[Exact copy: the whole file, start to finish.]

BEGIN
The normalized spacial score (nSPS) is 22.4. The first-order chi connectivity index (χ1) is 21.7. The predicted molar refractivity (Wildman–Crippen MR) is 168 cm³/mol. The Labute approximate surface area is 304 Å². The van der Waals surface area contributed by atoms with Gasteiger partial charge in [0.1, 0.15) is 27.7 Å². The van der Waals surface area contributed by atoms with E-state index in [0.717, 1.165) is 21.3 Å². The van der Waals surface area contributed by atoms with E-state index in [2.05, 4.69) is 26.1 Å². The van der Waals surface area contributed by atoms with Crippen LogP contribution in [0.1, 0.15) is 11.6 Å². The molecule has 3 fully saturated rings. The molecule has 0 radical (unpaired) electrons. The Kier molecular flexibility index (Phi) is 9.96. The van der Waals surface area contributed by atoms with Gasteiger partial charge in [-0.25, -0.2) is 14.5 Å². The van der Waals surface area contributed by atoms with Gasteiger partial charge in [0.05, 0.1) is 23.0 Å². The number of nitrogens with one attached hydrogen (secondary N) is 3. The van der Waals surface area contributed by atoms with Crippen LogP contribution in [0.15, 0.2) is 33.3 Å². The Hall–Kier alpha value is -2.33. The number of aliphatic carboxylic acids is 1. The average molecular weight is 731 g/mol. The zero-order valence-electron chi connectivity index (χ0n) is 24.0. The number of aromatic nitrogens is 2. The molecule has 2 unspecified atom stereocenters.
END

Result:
The normalized spacial score (nSPS) is 22.4. The first-order chi connectivity index (χ1) is 21.7. The predicted molar refractivity (Wildman–Crippen MR) is 168 cm³/mol. The Labute approximate surface area is 304 Å². The van der Waals surface area contributed by atoms with Gasteiger partial charge in [0.1, 0.15) is 27.7 Å². The van der Waals surface area contributed by atoms with E-state index in [0.717, 1.165) is 21.3 Å². The van der Waals surface area contributed by atoms with E-state index in [2.05, 4.69) is 26.1 Å². The van der Waals surface area contributed by atoms with Crippen LogP contribution in [0.1, 0.15) is 11.6 Å². The molecule has 3 fully saturated rings. The molecule has 0 radical (unpaired) electrons. The Kier molecular flexibility index (Phi) is 9.96. The van der Waals surface area contributed by atoms with Gasteiger partial charge in [-0.25, -0.2) is 14.5 Å². The van der Waals surface area contributed by atoms with Gasteiger partial charge in [0.05, 0.1) is 23.0 Å². The number of nitrogens with one attached hydrogen (secondary N) is 3. The van der Waals surface area contributed by atoms with Crippen LogP contribution in [0.15, 0.2) is 33.3 Å². The Hall–Kier alpha value is -2.33. The number of aliphatic carboxylic acids is 1. The average molecular weight is 731 g/mol. The zero-order valence-electron chi connectivity index (χ0n) is 24.0. The number of aromatic nitrogens is 2. The molecule has 2 unspecified atom stereocenters.